Studies in positive psychology have shown that resilience is one of the most important protective traits that will help you succeed in your career.

These studies show that overcoming adversity effectively is now considered an essential business skill for success.

Let’s see what the research says about overcoming adversity and how you can develop that skill.

Research

At the University of Michigan Center for Human Growth and Development, researchers discovered that pre-schoolers who experienced eight or more environmental risk factors, such as maternal mental illness, single parenthood, minority status, or stressful life events, scored more than 30 points lower on IQ tests than children who did not experience any risk factors.

The researchers also discovered that groups of children with strong resilience in high-risk circumstances regularly outperformed their classmates.

If overcoming adversity is critical for success, how do you develop resilience in yourself?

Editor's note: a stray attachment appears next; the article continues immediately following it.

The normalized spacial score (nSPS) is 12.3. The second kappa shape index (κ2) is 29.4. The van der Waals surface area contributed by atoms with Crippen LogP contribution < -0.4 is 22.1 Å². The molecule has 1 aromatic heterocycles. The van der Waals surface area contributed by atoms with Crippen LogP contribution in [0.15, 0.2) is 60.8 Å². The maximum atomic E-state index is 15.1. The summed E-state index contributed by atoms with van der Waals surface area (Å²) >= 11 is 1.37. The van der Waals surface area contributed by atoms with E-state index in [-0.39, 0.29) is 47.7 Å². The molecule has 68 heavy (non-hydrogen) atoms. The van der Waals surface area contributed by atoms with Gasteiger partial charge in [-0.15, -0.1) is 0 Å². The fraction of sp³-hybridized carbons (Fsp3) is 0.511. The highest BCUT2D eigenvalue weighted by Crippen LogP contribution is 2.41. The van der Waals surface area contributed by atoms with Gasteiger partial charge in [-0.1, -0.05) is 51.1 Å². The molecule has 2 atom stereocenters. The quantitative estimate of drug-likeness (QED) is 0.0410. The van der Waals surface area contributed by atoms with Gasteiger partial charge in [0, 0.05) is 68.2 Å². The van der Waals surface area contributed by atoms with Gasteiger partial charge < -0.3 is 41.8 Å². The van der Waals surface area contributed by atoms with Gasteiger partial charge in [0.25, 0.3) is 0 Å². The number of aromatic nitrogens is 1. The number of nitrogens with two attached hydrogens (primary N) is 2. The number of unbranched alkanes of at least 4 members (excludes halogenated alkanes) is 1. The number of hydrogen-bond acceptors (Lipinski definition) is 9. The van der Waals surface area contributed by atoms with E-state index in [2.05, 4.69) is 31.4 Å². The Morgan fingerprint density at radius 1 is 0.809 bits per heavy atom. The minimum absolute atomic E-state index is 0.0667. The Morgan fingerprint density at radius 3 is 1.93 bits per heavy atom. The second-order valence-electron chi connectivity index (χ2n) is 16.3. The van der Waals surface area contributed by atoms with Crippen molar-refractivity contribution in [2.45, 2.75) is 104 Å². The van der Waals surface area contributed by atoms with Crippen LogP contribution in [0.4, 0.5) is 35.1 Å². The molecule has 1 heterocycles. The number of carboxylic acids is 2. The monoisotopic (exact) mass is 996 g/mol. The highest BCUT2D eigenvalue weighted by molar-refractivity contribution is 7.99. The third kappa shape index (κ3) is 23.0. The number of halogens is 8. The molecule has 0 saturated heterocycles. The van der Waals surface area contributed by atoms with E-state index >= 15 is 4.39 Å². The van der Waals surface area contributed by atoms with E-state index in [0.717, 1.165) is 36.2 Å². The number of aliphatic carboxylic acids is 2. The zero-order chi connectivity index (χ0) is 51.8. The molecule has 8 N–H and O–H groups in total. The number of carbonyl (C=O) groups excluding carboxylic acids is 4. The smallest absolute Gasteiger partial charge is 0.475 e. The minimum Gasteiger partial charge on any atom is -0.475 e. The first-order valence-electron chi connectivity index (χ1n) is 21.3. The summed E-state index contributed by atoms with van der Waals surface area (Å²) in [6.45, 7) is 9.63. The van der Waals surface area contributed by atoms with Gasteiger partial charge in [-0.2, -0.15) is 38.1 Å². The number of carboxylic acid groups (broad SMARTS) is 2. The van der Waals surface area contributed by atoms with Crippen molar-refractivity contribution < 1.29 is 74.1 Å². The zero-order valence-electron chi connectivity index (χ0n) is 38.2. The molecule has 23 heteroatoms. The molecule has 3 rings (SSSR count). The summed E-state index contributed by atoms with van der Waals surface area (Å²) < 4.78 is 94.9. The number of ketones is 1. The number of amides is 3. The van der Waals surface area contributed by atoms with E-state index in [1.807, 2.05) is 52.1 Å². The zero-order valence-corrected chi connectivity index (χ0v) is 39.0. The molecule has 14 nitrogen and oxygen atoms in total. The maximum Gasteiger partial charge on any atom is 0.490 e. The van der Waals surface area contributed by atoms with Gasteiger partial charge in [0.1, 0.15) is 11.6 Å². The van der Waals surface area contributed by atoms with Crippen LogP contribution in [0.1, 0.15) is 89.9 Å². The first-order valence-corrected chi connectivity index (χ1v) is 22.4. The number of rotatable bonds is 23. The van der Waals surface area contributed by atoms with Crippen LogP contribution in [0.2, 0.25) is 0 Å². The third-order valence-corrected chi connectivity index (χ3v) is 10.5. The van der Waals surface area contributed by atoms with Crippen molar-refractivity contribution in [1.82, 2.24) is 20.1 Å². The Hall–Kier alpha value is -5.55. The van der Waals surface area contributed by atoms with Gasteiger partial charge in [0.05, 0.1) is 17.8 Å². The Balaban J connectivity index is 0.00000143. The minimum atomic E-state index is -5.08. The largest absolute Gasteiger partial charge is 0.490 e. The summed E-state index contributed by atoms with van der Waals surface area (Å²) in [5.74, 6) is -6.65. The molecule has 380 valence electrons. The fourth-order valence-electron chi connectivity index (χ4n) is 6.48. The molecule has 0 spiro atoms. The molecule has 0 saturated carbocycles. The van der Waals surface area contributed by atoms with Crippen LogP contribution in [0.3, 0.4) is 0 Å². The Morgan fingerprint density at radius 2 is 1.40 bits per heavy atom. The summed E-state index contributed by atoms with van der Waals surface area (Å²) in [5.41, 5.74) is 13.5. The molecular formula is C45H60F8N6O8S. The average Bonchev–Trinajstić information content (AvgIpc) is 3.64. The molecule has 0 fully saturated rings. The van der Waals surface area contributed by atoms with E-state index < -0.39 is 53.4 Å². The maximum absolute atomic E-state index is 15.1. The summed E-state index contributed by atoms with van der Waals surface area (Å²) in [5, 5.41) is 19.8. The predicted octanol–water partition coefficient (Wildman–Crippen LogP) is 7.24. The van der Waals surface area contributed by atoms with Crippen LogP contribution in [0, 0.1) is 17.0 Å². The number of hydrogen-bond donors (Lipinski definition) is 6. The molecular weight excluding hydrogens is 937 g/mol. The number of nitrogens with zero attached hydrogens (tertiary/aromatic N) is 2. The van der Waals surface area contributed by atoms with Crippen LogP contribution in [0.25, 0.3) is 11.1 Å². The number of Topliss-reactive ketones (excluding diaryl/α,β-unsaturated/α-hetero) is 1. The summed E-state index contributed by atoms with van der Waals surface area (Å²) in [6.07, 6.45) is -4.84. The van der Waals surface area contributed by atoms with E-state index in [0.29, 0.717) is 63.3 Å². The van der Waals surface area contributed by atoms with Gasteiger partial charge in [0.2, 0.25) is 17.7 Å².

Overcoming adversity strategies

For most people, giving them a firm direction, regular rituals, and an emphasis on their abilities, while simultaneously challenging and supporting them, are strategies where they can develop resilience.

Protective factors, for those who are overcoming adversity on their own, may include independence, social skills, connections, self-esteem, and a feeling of purpose and competence. These people will become resilient on their own.

1. Relationships matter

High on the list of strategies to develop resilience is the importance of social competence among peers, supportive connections with others, opportunities for meaningful engagement, and high expectations. In other words, relationships do matter in developing resilience.

While good working habits are vital for cognitive and personal development, studies show that encouraging peers to interact amongst themselves may benefit not just social development but also emotional and cognitive growth.

It is equally important for parents, teachers, and supervisors to have a strong sense of optimism, as well as to comprehend and demonstrate social and emotional competence when they are helping others to develop resilience.